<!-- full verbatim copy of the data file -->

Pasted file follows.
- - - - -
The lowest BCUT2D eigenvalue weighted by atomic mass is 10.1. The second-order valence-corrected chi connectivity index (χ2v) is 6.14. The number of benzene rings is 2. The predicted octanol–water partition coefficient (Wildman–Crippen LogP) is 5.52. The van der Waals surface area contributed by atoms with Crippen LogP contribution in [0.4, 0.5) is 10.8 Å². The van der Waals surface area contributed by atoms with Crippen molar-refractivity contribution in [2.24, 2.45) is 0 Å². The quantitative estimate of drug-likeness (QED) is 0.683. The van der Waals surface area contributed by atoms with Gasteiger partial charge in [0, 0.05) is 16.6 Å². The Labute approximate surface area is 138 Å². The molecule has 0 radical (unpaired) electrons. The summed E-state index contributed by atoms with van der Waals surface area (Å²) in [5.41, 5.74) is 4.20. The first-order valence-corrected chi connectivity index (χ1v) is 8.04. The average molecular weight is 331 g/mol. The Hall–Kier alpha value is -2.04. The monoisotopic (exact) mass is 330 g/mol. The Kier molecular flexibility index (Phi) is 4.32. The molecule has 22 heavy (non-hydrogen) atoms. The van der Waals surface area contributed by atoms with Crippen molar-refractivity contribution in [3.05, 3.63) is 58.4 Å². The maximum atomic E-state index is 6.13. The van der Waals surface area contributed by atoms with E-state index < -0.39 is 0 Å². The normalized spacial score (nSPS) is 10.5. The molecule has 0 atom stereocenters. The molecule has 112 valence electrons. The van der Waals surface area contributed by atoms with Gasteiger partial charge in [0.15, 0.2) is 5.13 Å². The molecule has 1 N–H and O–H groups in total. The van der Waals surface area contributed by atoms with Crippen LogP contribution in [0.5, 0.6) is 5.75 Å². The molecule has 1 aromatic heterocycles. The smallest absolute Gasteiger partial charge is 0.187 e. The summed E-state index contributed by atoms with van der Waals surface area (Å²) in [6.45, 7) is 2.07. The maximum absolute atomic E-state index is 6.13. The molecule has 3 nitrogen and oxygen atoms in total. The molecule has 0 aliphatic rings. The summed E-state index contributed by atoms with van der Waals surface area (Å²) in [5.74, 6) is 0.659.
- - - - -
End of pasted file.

The lowest BCUT2D eigenvalue weighted by atomic mass is 10.1. The second-order valence-corrected chi connectivity index (χ2v) is 6.14. The number of benzene rings is 2. The predicted octanol–water partition coefficient (Wildman–Crippen LogP) is 5.52. The van der Waals surface area contributed by atoms with Crippen LogP contribution in [0.4, 0.5) is 10.8 Å². The van der Waals surface area contributed by atoms with Crippen molar-refractivity contribution in [2.24, 2.45) is 0 Å². The quantitative estimate of drug-likeness (QED) is 0.683. The van der Waals surface area contributed by atoms with Gasteiger partial charge in [0, 0.05) is 16.6 Å². The Labute approximate surface area is 138 Å². The molecule has 0 radical (unpaired) electrons. The summed E-state index contributed by atoms with van der Waals surface area (Å²) in [5.41, 5.74) is 4.20. The first-order valence-corrected chi connectivity index (χ1v) is 8.04. The average molecular weight is 331 g/mol. The Hall–Kier alpha value is -2.04. The monoisotopic (exact) mass is 330 g/mol. The Kier molecular flexibility index (Phi) is 4.32. The molecule has 22 heavy (non-hydrogen) atoms. The van der Waals surface area contributed by atoms with Crippen molar-refractivity contribution in [3.05, 3.63) is 58.4 Å². The maximum atomic E-state index is 6.13. The van der Waals surface area contributed by atoms with E-state index < -0.39 is 0 Å². The normalized spacial score (nSPS) is 10.5. The molecule has 0 atom stereocenters. The molecule has 112 valence electrons. The van der Waals surface area contributed by atoms with Gasteiger partial charge in [0.15, 0.2) is 5.13 Å². The molecule has 1 N–H and O–H groups in total. The van der Waals surface area contributed by atoms with Crippen LogP contribution in [0.5, 0.6) is 5.75 Å². The molecule has 1 aromatic heterocycles. The smallest absolute Gasteiger partial charge is 0.187 e. The summed E-state index contributed by atoms with van der Waals surface area (Å²) in [6.45, 7) is 2.07. The maximum absolute atomic E-state index is 6.13. The molecule has 3 nitrogen and oxygen atoms in total. The molecule has 0 aliphatic rings. The summed E-state index contributed by atoms with van der Waals surface area (Å²) in [5.74, 6) is 0.659.